The role of Dutch auctions and lotteries in shaping the art market(s) of 17th century Holland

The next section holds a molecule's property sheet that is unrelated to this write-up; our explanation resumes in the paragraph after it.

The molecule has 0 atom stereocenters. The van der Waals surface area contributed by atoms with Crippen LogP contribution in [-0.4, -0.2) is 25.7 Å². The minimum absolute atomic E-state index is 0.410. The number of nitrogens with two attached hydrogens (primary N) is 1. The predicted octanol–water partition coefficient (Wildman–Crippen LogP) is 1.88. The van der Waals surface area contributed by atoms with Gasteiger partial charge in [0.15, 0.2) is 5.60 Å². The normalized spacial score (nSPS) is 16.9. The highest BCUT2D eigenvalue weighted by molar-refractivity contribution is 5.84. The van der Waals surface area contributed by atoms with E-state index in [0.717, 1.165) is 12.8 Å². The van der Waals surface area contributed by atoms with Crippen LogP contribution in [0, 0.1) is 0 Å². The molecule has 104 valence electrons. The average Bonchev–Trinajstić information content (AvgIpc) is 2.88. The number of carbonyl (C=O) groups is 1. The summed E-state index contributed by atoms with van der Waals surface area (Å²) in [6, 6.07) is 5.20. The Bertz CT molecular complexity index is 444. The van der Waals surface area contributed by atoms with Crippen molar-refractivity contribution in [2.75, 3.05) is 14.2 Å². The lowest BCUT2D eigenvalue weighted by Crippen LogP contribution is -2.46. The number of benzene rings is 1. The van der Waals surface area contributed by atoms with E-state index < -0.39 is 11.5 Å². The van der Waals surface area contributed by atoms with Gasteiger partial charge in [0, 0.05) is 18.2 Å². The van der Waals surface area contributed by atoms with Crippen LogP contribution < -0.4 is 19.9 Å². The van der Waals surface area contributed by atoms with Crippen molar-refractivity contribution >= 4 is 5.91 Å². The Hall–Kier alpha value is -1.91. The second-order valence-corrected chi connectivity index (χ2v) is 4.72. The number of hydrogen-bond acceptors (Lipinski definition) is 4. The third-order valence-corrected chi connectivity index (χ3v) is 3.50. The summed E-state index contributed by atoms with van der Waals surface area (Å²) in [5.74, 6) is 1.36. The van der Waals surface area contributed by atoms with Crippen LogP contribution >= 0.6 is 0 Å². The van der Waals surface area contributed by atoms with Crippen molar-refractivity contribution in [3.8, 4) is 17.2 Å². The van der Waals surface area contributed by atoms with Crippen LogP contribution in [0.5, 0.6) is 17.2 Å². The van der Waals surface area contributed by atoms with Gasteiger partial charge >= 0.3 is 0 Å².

This article examines institution-formation in the nascent art markets of 17th century Amsterdam and Haarlem in response to external and internal pressures on artists' guilds. In Amsterdam, poor quality imports, often copies, were touted as originals and sold in clandestine Dutch auctions. The deliberate confusion about quality imparted to the market features similar to those of Akerlof's "lemons" model, and a need for quality guarantees gave occasion to dealers. In Haarlem and other towns, demand was viewed as fixed and guilds toughened restrictions on the supply side. Dissenters successfully used lotteries to show that demand can be engendered. Promotion was to become a key feature of later art markets. © 1995.
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